A brief description of energy use standards and controls employed by the institution (e.g. building temperature standards, occupancy and vacancy sensors):

Cal State LA will henceforth not heat buildings above 70°F or cool below 76°F. Occupancy sensors are located throughout approximately 90% of all classrooms.

A brief description of Light Emitting Diode (LED) lighting and other energy-efficient lighting strategies employed by the institution:

LED lighting has been employed in Parking Structures, Welcome Center, Salazar Hall, Simpson Tower, BioScience, JFK Library, Phys Ed, Golden Eagle, King Hall, Golden Eagle and the Wallis-Annenberg Science Complex. Occupancy sensors are located throughout approximately 90% of all other classrooms throughout campus.

A brief description of passive solar heating, geothermal systems, and related strategies employed by the institution:

The nine original campus buildings demonstrate passive solar buildings principles that retain solar heat in the winter and reject solar heat in the summer, including window overhangs and cool roofs. Window overhangs on south-facing windows allow winter sun in, while keeping summer sun from overheating buildings. A cool roof is one that has been designed to reflect more sunlight and absorb less heat than a standard roof.

A brief description of co-generation employed by the institution, e.g. combined heat and power (CHP):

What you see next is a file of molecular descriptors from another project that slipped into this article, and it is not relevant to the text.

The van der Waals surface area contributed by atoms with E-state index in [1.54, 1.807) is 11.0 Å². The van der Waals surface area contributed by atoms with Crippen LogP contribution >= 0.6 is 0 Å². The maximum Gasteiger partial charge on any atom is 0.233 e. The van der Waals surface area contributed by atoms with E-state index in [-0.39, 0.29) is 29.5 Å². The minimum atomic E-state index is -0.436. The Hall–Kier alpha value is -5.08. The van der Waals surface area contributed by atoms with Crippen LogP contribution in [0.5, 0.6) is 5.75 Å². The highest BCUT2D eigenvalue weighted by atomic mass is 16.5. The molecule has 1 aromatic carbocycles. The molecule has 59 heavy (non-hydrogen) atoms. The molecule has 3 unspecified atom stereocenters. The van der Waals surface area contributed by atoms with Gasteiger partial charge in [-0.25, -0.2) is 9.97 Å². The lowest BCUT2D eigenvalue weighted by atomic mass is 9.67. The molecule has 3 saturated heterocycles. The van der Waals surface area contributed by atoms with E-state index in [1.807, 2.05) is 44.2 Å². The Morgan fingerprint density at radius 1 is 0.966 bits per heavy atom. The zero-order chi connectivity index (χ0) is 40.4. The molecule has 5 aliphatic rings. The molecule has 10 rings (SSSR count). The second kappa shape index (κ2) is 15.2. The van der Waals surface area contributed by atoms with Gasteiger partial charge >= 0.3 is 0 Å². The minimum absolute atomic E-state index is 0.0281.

A brief description of the institution's initiatives to replace energy-consuming appliances, equipment and systems with high efficiency alternatives (e.g. building re-commissioning or retrofit programs):

Cal State LA recently completed retro-commissioning projects at Salazar Hall, including major lighting, mechanical equipment and automation system programming upgrades. Lighting was upgraded to LED, zone boxes upgraded from constant-volume dual duct boxes to dual-damper variable air volume boxes, and the building automation system program updated to use DDC zone feedback to optimize air handler operation.

Salazar Hall annual energy savings: 629,722 kWh/yr and 75,743 therms/yr
Salazar Hall annual GHG emissions reductions: 775.27 metric tons CO2e/yr
Salazar Hall annual cost savings: $160,742/yr

Cal State recently completed a similar MBCx program at E&T, with plans for similar projectsat Simpson Tower and Fine Arts.

E&T annual energy savings: 779,525 kWh/yr and 33,440 therms/yr
E&T annual GHG emissions reductions: 583.15 metric tons CO2e/yr
E&T annual cost savings of $133,575/yr

The website URL where information about the programs or initiatives is available:

Additional documentation to support the submission:

The information presented here is self-reported. While AASHE staff review portions of all STARS reports and institutions are welcome to seek additional forms of review, the data in STARS reports are not verified by AASHE. If you believe any of this information is erroneous or inconsistent with credit criteria, please review the process for inquiring about the information reported by an institution and complete the Data Inquiry Form.